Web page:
On March 7, 2017, I attended a public meeting hosted by the Department of Environmental Quality (DEQ) to hear community concerns about air toxin issues in the neighborhood of Bridges Middle School, a local nonprofit school serving 5th – 8th grade students with learning differences where I have the honor of serving as Principal. This was the first I had heard of such concerns in our area, having completely missed news reports about the “Big Stink” in North Portland. Though we were well aware of the foul odors that plague our neighborhood.
At this meeting, where community members were given the opportunity to comment and ask questions of various DEQ staff, I heard from dozens of frustrated neighbors about their unanswered demand for detailed data and health-focused remedies for the persistent and toxic stench in the air. I learned about two oil re-recycling companies in our neighborhood that have been allowed to continue operation years after a known lapse in DEQ permitting and discovery of the undocumented removal of air toxin purifying systems at these sites. I learned that data from the Environmental Protection Agency’s (EPA) recent air sample testing revealed air toxin levels above public health benchmark.
At the end of the meeting I commented to the DEQ officials, voicing my frustration in the lack of communication and I vowed to be at every one of these community meetings in the future and to be in regular contact with their staff to get answers for my families and staff. Realizing there was an immediate need to inform our families of the potential air toxin risks and seeing an opportunity to use my privilege of position and community connections to the benefit of many, I got to work.
Immediately after the meeting I began community outreach as well as an in-depth investigation to determine what facts were known, what was unknown and what we needed to do to inform our families as soon as possible of any potential health risk. I met with local neighborhood and community groups, air quality advocacy organizations, elected officials and government agencies, building a coalition of supportive partners. Many have offered their collaborative support through the sharing of resources, knowledge and professional expertise to help ensure that Bridge Middle School have a prominent voice in the public debate surrounding this important issue.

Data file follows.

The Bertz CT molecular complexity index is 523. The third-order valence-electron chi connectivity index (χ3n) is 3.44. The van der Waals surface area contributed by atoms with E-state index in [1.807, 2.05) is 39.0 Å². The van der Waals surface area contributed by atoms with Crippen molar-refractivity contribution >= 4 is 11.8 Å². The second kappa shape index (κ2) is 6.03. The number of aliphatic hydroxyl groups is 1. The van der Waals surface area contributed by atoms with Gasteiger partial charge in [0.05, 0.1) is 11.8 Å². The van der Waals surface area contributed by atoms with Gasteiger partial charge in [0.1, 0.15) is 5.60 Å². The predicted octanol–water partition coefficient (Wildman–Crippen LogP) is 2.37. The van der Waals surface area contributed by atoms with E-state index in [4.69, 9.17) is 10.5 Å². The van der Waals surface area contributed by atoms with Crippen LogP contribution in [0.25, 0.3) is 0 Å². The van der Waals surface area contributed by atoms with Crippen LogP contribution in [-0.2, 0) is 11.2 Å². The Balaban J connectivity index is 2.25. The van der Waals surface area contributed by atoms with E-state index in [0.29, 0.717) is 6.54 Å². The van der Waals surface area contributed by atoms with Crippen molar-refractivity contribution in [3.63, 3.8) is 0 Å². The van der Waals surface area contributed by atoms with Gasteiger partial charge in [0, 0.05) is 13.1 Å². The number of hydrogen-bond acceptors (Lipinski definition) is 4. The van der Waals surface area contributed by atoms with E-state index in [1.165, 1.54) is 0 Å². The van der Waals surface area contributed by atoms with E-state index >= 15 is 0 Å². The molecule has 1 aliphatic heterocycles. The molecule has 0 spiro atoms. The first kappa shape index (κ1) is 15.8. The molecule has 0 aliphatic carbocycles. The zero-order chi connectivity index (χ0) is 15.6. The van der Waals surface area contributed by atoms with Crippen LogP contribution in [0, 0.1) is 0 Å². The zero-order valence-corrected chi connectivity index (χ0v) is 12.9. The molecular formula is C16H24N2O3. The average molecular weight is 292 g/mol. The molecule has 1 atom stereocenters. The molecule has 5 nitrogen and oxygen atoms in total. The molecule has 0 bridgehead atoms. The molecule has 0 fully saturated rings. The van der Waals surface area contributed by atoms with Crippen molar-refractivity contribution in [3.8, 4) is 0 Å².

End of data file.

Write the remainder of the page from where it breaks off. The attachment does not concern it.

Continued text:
DEQ and partner agencies are working to develop enforceable requirements for these oil re-refineries to reduce odors and emissions. However, I do believe there is room for improvement in this developing permitting process and I will be advocating consistently to assure continued and accurate emissions data be required for these, and other, polluters to help keep our students and staff informed and safe. There is also opportunity in the legislative process to increase emissions reporting requirements, like through the proposed HB 2669 – the Community Toxins Reporting Act – for which I delivered support testimony before the Oregon House Committee on Energy and Environment at the Capitol on March 20th.
It was invigorating to play an active role influencing lawmakers and it served as a great reminder of how lucky we are here in Oregon. Our legislative process is incredibly accessible to the public and your voice is encouraged and needed to inform those elected to represent our views, values and beliefs. I strongly encourage you to put your Love in Action by visiting OregonLegislature.gov today. Type in your zip code or keywords of issues of concern to you and learn about active bills this session and when and where you can lend your important supportive or opposing voice.
You really can make a difference, if you Act!